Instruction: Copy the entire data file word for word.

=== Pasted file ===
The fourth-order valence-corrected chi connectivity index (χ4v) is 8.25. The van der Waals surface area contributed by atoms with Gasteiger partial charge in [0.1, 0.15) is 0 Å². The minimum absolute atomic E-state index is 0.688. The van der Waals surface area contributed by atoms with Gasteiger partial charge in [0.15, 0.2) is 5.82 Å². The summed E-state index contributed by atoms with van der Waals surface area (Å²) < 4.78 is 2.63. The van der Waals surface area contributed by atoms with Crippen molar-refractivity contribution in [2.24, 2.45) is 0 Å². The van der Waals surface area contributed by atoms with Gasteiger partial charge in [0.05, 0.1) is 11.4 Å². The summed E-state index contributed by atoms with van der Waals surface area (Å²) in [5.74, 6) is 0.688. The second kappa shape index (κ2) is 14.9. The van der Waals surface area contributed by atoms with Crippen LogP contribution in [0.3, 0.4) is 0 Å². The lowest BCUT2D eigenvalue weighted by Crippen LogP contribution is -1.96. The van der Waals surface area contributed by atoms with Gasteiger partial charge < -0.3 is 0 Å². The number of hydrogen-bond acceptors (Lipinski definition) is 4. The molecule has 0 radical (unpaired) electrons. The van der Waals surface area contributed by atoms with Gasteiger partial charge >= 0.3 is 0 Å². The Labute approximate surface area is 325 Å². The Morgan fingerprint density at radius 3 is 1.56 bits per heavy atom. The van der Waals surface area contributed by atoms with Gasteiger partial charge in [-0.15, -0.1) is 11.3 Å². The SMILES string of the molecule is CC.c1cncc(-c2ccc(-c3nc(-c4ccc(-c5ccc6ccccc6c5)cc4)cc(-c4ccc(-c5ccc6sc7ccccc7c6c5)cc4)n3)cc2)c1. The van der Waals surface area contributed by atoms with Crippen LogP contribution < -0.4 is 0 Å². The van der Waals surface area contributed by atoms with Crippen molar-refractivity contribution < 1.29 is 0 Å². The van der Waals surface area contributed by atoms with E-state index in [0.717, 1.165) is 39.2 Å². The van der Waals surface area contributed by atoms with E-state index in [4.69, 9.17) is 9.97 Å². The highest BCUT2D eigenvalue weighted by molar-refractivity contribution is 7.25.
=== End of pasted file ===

The fourth-order valence-corrected chi connectivity index (χ4v) is 8.25. The van der Waals surface area contributed by atoms with Gasteiger partial charge in [0.1, 0.15) is 0 Å². The minimum absolute atomic E-state index is 0.688. The van der Waals surface area contributed by atoms with Gasteiger partial charge in [0.15, 0.2) is 5.82 Å². The summed E-state index contributed by atoms with van der Waals surface area (Å²) < 4.78 is 2.63. The van der Waals surface area contributed by atoms with Crippen molar-refractivity contribution in [2.24, 2.45) is 0 Å². The van der Waals surface area contributed by atoms with Gasteiger partial charge in [0.05, 0.1) is 11.4 Å². The summed E-state index contributed by atoms with van der Waals surface area (Å²) in [5.74, 6) is 0.688. The second kappa shape index (κ2) is 14.9. The van der Waals surface area contributed by atoms with Crippen LogP contribution in [0.3, 0.4) is 0 Å². The lowest BCUT2D eigenvalue weighted by Crippen LogP contribution is -1.96. The van der Waals surface area contributed by atoms with Gasteiger partial charge < -0.3 is 0 Å². The number of hydrogen-bond acceptors (Lipinski definition) is 4. The molecule has 0 radical (unpaired) electrons. The van der Waals surface area contributed by atoms with Gasteiger partial charge >= 0.3 is 0 Å². The Labute approximate surface area is 325 Å². The Morgan fingerprint density at radius 3 is 1.56 bits per heavy atom. The van der Waals surface area contributed by atoms with Gasteiger partial charge in [-0.15, -0.1) is 11.3 Å². The SMILES string of the molecule is CC.c1cncc(-c2ccc(-c3nc(-c4ccc(-c5ccc6ccccc6c5)cc4)cc(-c4ccc(-c5ccc6sc7ccccc7c6c5)cc4)n3)cc2)c1. The van der Waals surface area contributed by atoms with Crippen LogP contribution < -0.4 is 0 Å². The van der Waals surface area contributed by atoms with Crippen molar-refractivity contribution < 1.29 is 0 Å². The van der Waals surface area contributed by atoms with E-state index in [0.717, 1.165) is 39.2 Å². The van der Waals surface area contributed by atoms with E-state index in [4.69, 9.17) is 9.97 Å². The highest BCUT2D eigenvalue weighted by molar-refractivity contribution is 7.25.